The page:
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The derailleur will not be the issue. The question is whether the Shimano shifters index the same as the spacing between the cogs on the Campagnolo Athena freewheel. I don't know the answer to that (perhaps someone else does), but as some have already said, it will definitely work in friction mode - and perfectly too after the high and low stops on the derailleur are properly set.
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Old 07-02-07, 08:52 PM   #9
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You can probably get this to work, but you might have to replace the rear derailer.

I've been looking at doing the same thing, and here is what I know. According to Sheldon Brown's site, 8 speed Shimano has center-center cog spacing of 4.8mm, while 7 speed Shimano is 5mm. With the rear derailer adjusted for perfect rear derailer alignment in the 4 cog, the maximum misalignment would only be 3 * 0.2mm, or 0.6mm total, in either the first or seventh cog. If you don't think metrically, that is about 0.024", or not very much. Still out of spec, but workable. Depending on where you spend most of your time, you might bias the gear you adjust on plus or minus one cog.


There is one other option that put the shifting console on the bars. If you look carefully, you can still find the Shimano Sora 2X7, and 3X7, brifter sets. I think you can get them through Harris, although I've seen them about $20 less at some other reputable vendors. A little more expensive, but she might like them.
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Old 07-02-07, 08:55 PM   #10
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Quote:
Originally Posted by USAZorro
The derailleur will not be the issue. The question is whether the Shimano shifters index the same as the spacing between the cogs on the Campagnolo Athena freewheel. I don't know the answer to that (perhaps someone else does), but as some have already said, it will definitely work in friction mode - and perfectly too after the high and low stops on the derailleur are properly set.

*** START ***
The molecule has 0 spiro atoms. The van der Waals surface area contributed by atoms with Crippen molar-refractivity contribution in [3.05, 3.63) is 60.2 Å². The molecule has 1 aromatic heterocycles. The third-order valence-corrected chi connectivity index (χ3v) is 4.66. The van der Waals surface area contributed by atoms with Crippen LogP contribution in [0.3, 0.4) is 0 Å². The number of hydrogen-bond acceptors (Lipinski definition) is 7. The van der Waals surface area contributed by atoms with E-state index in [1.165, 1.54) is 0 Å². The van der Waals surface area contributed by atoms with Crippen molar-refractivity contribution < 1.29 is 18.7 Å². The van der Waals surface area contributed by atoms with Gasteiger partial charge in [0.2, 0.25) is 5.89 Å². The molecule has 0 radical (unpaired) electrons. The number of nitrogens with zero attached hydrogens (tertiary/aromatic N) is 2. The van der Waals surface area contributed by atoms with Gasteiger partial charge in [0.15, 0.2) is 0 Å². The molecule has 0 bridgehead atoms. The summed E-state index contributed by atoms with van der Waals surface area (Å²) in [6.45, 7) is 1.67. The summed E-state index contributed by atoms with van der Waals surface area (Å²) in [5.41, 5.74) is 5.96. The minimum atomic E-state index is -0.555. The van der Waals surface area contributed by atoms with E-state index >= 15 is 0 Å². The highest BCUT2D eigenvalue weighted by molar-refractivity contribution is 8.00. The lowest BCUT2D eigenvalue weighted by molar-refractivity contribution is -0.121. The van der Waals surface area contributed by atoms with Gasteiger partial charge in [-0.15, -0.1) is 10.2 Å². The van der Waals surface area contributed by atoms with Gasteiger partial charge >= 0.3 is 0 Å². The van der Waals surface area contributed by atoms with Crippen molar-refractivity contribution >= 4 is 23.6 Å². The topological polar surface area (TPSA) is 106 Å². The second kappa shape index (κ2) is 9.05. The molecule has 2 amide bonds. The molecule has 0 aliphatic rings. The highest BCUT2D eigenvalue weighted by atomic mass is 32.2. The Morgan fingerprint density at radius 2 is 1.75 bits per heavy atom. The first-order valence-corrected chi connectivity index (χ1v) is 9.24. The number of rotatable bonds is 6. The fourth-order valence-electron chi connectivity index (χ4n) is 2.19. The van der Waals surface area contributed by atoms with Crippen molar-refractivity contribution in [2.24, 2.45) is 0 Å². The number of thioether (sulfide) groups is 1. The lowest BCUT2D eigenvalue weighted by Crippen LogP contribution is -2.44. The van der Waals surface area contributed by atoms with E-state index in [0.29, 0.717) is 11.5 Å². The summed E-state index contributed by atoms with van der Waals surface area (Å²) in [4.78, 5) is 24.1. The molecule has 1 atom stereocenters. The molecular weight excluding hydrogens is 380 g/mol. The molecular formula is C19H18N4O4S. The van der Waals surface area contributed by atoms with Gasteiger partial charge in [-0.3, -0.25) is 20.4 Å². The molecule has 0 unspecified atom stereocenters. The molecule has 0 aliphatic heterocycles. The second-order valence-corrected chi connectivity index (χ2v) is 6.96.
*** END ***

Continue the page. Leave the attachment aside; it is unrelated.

The hub is Campagnolo Athena, not the freewheel. I don't believe I've ever seen a Campagnolo Athena freewheel.

Last edited by Grand Bois; 07-02-07 at 09:07 PM.
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Old 07-02-07, 09:00 PM   #11
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Eight speed Ultegra bar end shifters converted to thumbshifters. Seven speed Shimano cassette. Shimano 600 tricolor derailers. It indexes beautifully.
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Old 07-03-07, 05:21 AM   #12
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"You don't need a long cage derailer unless you are running a triple chainring."

Wouldn't I need a long cage rear derailleur to handle a >= 28T freewheel, even with a double crankset? It seems that most of the specs for short cage rear derailleurs say 24-26 max...Thanks.
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Old 07-03-07, 06:00 AM   #13
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Quote:
Originally Posted by sced
"You don't need a long cage derailer unless you are running a triple chainring."

Wouldn't I need a long cage rear derailleur to handle a >= 28T freewheel, even with a double crankset? It seems that most of the specs for short cage rear derailleurs say 24-26 max...Thanks.
Someone with more specific knowledge of the Suntour Sprint group may be able to tell you for certain, but I'd be surprised if an RD from 1987 is NOT capable of handling a 28 cog. The "short" cages from that era were mostly longer than today's. My '87 Trek 400, for instance, has a "short" cage 105 RD, which works fine with the 14-28 OEM cogset.